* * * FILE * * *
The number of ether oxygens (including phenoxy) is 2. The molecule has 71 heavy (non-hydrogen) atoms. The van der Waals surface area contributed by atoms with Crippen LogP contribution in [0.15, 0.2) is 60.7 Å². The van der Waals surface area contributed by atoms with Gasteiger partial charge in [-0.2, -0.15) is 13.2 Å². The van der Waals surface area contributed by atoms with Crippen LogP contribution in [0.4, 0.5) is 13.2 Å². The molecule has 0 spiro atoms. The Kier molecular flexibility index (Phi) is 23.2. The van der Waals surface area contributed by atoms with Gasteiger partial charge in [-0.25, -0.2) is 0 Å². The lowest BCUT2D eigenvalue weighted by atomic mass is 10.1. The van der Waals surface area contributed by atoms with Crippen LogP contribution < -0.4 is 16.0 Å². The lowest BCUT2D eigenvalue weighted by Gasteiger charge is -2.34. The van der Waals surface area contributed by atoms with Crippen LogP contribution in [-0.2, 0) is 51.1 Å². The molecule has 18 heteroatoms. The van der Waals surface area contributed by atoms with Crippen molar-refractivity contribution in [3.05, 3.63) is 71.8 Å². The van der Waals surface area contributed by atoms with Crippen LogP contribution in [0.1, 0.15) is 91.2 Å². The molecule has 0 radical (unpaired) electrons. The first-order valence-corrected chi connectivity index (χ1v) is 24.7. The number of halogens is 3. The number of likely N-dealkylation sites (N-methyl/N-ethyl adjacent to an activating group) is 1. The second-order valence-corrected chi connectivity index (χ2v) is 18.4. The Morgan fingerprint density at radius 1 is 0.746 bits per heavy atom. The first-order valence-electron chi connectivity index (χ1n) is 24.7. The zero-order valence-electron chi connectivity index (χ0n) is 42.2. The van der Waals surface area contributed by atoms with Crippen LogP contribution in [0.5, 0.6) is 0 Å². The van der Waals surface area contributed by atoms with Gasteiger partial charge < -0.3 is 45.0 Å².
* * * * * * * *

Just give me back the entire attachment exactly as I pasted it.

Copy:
The number of ether oxygens (including phenoxy) is 2. The molecule has 71 heavy (non-hydrogen) atoms. The van der Waals surface area contributed by atoms with Crippen LogP contribution in [0.15, 0.2) is 60.7 Å². The van der Waals surface area contributed by atoms with Gasteiger partial charge in [-0.2, -0.15) is 13.2 Å². The van der Waals surface area contributed by atoms with Crippen LogP contribution in [0.4, 0.5) is 13.2 Å². The molecule has 0 spiro atoms. The Kier molecular flexibility index (Phi) is 23.2. The van der Waals surface area contributed by atoms with Gasteiger partial charge in [-0.25, -0.2) is 0 Å². The lowest BCUT2D eigenvalue weighted by atomic mass is 10.1. The van der Waals surface area contributed by atoms with Crippen LogP contribution < -0.4 is 16.0 Å². The lowest BCUT2D eigenvalue weighted by Gasteiger charge is -2.34. The van der Waals surface area contributed by atoms with Crippen LogP contribution in [-0.2, 0) is 51.1 Å². The molecule has 18 heteroatoms. The van der Waals surface area contributed by atoms with Crippen molar-refractivity contribution in [3.05, 3.63) is 71.8 Å². The van der Waals surface area contributed by atoms with Crippen LogP contribution in [0.1, 0.15) is 91.2 Å². The molecule has 0 radical (unpaired) electrons. The first-order valence-corrected chi connectivity index (χ1v) is 24.7. The number of halogens is 3. The number of likely N-dealkylation sites (N-methyl/N-ethyl adjacent to an activating group) is 1. The second-order valence-corrected chi connectivity index (χ2v) is 18.4. The Morgan fingerprint density at radius 1 is 0.746 bits per heavy atom. The first-order valence-electron chi connectivity index (χ1n) is 24.7. The zero-order valence-electron chi connectivity index (χ0n) is 42.2. The van der Waals surface area contributed by atoms with Crippen LogP contribution in [0.5, 0.6) is 0 Å². The van der Waals surface area contributed by atoms with Gasteiger partial charge < -0.3 is 45.0 Å².